Re: Free Software Clarification
Greg Vence <firstname.lastname@example.org> writes:
> I believe that GPL prevents _any_ derived work from being commercial.
> LGPL does the same except that commercial applications may link to them.
> (ie compile using its header). I'm fairly certain that GPL applies to
> the author as well as others. Does someone else know more?
> I haven't read anything in the GPL about this exception. The reason is
> that anyone can modify the GPL source and redistribute it. GPL seems to
> be a "once saved always saved" program. :)
This isn't an exception to the GPL, it's part of the nature of how the
author gets the original.
The author did not receive the software under the GPL. The author has
the right to do _anything_ with the software (well, for fifty years
after his death (in the US), seventy years after his death in most of
Europe - after that, he can't restrict what people do with it in any
way. But he's been long dead by that time, so I doubt he cares.)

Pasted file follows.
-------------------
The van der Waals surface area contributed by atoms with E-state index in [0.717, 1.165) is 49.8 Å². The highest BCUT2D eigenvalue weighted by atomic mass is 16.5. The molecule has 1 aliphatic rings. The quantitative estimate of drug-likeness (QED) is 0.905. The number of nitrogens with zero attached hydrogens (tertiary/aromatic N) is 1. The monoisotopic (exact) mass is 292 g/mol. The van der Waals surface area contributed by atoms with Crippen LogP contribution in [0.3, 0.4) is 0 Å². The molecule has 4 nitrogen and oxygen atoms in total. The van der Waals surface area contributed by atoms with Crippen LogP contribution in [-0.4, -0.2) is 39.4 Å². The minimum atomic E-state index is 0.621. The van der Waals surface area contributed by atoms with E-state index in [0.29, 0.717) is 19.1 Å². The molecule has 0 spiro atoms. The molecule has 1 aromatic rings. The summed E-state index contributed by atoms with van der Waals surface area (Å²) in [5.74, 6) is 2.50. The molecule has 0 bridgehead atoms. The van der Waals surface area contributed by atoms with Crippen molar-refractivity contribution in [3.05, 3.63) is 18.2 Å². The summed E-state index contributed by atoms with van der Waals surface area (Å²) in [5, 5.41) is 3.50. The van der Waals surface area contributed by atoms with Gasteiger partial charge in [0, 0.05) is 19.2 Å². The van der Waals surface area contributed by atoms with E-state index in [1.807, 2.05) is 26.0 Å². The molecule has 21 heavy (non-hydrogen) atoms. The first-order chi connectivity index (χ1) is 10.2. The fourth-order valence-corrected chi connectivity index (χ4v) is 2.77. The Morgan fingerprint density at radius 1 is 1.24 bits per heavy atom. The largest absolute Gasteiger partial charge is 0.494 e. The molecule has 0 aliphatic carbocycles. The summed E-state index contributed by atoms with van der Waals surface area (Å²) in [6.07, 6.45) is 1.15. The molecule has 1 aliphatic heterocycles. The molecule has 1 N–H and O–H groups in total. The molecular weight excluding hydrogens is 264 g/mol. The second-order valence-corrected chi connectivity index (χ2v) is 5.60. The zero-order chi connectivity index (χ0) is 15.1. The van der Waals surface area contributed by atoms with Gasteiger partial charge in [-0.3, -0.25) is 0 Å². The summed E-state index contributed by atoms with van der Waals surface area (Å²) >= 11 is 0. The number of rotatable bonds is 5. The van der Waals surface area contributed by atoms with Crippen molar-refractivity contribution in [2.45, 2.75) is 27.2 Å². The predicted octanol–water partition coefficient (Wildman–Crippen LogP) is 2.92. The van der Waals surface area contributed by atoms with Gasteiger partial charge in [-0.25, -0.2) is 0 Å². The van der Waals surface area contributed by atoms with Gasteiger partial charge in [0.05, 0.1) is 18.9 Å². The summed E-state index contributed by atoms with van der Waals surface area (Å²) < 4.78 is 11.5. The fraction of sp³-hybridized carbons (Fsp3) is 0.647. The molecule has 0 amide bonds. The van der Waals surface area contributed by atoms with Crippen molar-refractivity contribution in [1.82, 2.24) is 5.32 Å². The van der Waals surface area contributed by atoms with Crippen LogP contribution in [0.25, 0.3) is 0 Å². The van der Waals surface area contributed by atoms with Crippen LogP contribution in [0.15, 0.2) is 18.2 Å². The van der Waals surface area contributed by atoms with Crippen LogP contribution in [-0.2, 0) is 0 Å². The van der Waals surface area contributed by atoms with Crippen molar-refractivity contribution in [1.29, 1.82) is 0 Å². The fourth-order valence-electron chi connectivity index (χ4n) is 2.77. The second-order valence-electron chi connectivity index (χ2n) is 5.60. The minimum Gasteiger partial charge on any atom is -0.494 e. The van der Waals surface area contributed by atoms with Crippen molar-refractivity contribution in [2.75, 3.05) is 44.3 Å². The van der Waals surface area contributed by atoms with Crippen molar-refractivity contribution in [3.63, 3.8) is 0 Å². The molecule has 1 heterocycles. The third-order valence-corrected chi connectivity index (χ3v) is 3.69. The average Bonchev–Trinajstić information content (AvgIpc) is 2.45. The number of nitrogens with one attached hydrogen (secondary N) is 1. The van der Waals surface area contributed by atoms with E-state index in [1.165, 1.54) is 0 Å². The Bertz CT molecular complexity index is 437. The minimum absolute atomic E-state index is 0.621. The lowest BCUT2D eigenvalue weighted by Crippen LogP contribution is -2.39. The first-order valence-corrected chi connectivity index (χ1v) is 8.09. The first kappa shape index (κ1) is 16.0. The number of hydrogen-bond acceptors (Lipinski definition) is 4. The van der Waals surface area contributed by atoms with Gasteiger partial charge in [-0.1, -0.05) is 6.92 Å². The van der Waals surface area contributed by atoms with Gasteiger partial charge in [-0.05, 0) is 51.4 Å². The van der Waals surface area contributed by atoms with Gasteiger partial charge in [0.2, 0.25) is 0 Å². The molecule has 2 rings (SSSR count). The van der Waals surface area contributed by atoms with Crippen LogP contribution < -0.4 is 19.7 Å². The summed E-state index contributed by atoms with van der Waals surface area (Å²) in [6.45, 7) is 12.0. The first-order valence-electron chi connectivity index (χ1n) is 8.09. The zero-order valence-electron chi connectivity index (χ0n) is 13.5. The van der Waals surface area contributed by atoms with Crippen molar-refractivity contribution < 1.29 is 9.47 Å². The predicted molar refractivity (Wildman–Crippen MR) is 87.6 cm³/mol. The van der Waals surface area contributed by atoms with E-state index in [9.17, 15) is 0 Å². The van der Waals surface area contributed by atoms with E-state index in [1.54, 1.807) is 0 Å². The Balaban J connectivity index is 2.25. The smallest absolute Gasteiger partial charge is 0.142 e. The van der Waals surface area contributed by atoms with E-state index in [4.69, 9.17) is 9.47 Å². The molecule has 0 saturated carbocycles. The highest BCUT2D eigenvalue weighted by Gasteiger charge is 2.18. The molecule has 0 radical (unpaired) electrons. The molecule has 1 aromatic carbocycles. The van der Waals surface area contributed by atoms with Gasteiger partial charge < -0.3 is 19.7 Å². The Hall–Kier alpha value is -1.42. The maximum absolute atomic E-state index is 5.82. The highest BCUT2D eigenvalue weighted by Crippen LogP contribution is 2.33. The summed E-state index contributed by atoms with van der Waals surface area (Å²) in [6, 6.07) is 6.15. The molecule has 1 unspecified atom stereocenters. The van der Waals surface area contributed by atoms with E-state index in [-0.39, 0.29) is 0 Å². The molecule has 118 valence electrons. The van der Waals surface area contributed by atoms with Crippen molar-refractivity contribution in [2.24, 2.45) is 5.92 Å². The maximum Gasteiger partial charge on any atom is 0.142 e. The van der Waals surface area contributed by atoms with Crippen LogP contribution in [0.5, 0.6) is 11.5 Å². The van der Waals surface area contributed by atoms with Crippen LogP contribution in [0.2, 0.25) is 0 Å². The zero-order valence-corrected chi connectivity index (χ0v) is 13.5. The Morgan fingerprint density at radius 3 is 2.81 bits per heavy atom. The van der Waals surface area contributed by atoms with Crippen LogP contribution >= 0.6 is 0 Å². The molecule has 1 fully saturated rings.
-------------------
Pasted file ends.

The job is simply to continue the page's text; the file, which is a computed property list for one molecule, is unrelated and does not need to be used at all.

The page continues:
The "once saved always saved" bit means that the GPLed copy of the
software will always be free. However, the author can re-license his
copy in any other way he wants. He can even sell the commercial
rights to Microsoft, if he wants. What he can't do, after releasing
under the GPL, is forbid people from re-distributing the GPLed
version. That is, he can't try to squash the freely available version
and stop other people's ftp sites from distributing it once he decides
to sell the commercial version. He can make many improvements to the
commercial version, and publicly point out to people that the
commercial version is better and they might want to decide to pay for
it, so long as he doesn't do that as part of the license of the free
version. Aladdin does this with ghostscript - old versions are GPLed,
but if you want the most up-to-date version you need to get the